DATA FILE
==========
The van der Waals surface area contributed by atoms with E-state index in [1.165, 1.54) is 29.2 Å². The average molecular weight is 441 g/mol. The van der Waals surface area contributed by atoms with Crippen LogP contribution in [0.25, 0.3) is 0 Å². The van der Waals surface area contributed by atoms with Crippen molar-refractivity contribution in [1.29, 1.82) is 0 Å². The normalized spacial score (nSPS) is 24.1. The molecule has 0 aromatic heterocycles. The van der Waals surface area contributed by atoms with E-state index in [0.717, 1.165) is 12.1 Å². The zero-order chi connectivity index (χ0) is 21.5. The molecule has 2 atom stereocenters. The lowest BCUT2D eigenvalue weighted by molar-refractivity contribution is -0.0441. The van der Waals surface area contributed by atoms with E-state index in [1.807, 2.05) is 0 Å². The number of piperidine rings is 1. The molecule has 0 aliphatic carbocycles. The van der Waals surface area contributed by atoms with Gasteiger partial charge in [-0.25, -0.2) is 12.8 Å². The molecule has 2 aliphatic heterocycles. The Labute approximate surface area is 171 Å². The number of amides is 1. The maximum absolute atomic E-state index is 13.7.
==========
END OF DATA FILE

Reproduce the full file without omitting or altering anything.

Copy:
The van der Waals surface area contributed by atoms with E-state index in [1.165, 1.54) is 29.2 Å². The average molecular weight is 441 g/mol. The van der Waals surface area contributed by atoms with Crippen LogP contribution in [0.25, 0.3) is 0 Å². The van der Waals surface area contributed by atoms with Crippen molar-refractivity contribution in [1.29, 1.82) is 0 Å². The normalized spacial score (nSPS) is 24.1. The molecule has 0 aromatic heterocycles. The van der Waals surface area contributed by atoms with E-state index in [0.717, 1.165) is 12.1 Å². The zero-order chi connectivity index (χ0) is 21.5. The molecule has 2 atom stereocenters. The lowest BCUT2D eigenvalue weighted by molar-refractivity contribution is -0.0441. The van der Waals surface area contributed by atoms with E-state index in [1.807, 2.05) is 0 Å². The number of piperidine rings is 1. The molecule has 0 aliphatic carbocycles. The van der Waals surface area contributed by atoms with Gasteiger partial charge in [-0.25, -0.2) is 12.8 Å². The molecule has 2 aliphatic heterocycles. The Labute approximate surface area is 171 Å². The number of amides is 1. The maximum absolute atomic E-state index is 13.7.